What Goes Into an Appraisal?

Getting a home can be the most significant transaction some of us will ever make. Whether it's where you raise your family, an additional vacation property or an investment, the purchase of real property is a complex financial transaction that requires multiple people working in concert to pull it all off.

You're likely to be familiar with the parties taking part in the transaction. The real estate agent is the most recognizable entity in the exchange. Next, the lender provides the financial capital necessary to bankroll the exchange. And ensuring all details of the sale are completed and that the title is clear to pass from the seller to the purchaser is the title company.

To learn more about appraising, click here to see a short video or call us today to talk about your specific property.

So, what party is responsible for making sure the property is worth the purchase price? This is where the appraiser comes in. We provide an unbiased estimate of what a buyer might expect to pay — or a seller receive — for a parcel of real estate, where both buyer and seller are informed parties. A licensed, certified, professional appraiser from Crowe Appraisals will ensure, you as an interested party, are informed.

Appraisals start with the property inspection

To determine an accurate status of the property, it's our duty to first complete a thorough inspection. We must physically see features, such as the number of bedrooms and bathrooms, the location, amenities, etc., to ensure they truly exist and are in the condition a typical person would expect them to be. To ensure the stated square footage has not been misrepresented and document the layout of the property, the inspection often requires creating a sketch of the floorplan. Most importantly, we identify any obvious features - or defects - that would affect the value of the property.

Once the site has been inspected, an appraiser uses two or three approaches to determining the value of real property: a paired sales analysis, a replacement cost calculation, and an income approach when rental properties are prevalent.

Replacement Cost

Here, the appraiser pulls information on local construction costs, labor rates and other factors to determine how much it would cost to construct a property nearly identical to the one being appraised. This figure usually sets the upper limit on what a property would sell for. The cost approach is also the least used predictor of value.

Paired Sales Analysis

Appraisers get to know the neighborhoods in which they appraise. They thoroughly understand the value of certain features to the people of that area. Then, the appraiser looks up recent sales in close proximity to the subject and finds properties which are 'comparable' to the home at hand. Using knowledge of the value of certain items such as fireplaces, room layout, appliance upgrades, additional bathrooms or bedrooms, or quality of construction, we add or subtract from each comparable's sales price so that they are more accurately in line with the features of subject.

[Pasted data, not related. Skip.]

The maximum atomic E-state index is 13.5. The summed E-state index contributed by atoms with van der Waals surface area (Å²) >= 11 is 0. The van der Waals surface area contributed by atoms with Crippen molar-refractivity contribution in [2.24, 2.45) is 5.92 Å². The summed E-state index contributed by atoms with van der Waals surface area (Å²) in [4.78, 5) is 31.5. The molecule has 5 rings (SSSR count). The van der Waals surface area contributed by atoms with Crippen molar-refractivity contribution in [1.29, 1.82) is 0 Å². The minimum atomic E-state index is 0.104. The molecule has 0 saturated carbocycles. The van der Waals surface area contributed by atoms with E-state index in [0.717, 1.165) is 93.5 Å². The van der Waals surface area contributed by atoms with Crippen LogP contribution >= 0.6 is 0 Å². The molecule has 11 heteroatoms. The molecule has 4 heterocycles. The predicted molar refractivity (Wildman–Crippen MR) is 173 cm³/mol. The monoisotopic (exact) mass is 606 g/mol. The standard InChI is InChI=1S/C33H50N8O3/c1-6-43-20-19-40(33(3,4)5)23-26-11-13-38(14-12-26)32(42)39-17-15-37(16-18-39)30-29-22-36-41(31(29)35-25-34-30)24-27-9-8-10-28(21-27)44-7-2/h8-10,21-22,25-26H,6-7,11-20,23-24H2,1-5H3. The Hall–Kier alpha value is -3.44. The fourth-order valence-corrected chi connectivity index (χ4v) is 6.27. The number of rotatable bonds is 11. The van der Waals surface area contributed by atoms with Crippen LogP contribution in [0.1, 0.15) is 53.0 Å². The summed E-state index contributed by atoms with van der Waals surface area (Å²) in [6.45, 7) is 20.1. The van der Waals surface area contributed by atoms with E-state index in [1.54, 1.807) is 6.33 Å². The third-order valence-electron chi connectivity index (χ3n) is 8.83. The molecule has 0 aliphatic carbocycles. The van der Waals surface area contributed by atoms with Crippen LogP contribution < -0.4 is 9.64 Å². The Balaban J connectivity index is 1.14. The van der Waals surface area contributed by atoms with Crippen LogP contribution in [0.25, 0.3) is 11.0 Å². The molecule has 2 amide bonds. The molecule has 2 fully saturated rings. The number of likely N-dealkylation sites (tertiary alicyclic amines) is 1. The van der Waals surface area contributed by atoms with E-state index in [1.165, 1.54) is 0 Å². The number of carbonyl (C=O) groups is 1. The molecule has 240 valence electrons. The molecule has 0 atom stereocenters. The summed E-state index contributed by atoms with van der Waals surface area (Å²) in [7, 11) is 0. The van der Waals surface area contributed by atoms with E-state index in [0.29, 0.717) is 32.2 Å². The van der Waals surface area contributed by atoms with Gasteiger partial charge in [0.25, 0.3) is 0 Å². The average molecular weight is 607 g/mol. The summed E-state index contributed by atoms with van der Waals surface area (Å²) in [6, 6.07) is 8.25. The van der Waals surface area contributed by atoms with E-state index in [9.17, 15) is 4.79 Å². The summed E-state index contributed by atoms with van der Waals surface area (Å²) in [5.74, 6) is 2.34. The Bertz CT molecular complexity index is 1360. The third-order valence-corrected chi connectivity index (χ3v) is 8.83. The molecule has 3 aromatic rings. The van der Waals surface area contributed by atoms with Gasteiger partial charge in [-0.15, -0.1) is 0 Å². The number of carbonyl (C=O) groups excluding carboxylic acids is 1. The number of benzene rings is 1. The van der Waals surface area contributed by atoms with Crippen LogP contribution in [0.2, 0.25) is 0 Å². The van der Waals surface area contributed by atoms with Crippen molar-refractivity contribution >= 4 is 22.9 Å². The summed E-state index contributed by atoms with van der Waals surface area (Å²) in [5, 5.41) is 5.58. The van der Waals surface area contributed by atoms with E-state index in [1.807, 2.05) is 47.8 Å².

• For example, if the comparable has an irrigation system and the subject doesn't, the appraiser may deduct the value of an irrigation system from the sales price of the comparable home.
  • If the subject has an extra half-bathroom and the comparable does not, the appraiser might add an amount to the comparable property.

After all differences have been accounted for, the appraiser reconciles the adjusted sales prices of all the comps and then derives an opinion of what the subject could sell for. When it comes to putting a value on features of homes in Oklahoma City and Oklahoma, Crowe Appraisals is your local authority. This approach to value is most often given the most weight when an appraisal is for a real estate purchase.

Valuation Using the Income Approach

In the case of income producing properties - rental houses for example - we may use an additional approach to value. In this situation, the amount of income the real estate yields is factored in with other rents in the area for comparable properties to give an indicator of the current value.

Coming Up With The Final Value

Analyzing the data from all approaches, the appraiser is then ready to document an estimated market value for the property in question. It is important to note that while this amount is probably the strongest indication of what a property is worth, it may not be the final sales price. There are always mitigating factors such as the seller's desire to get out of the property, urgency or 'bidding wars' that may adjust an offer or listing price up or down. Regardless, the appraised value is typically employed as a guideline for lenders who don't want to loan a buyer more money than they could get back in case they had to put the property on the market again. Here's what it all boils down to, an appraiser from Crowe Appraisals will help you attain the most accurate property value, so you can make the most informed real estate decisions.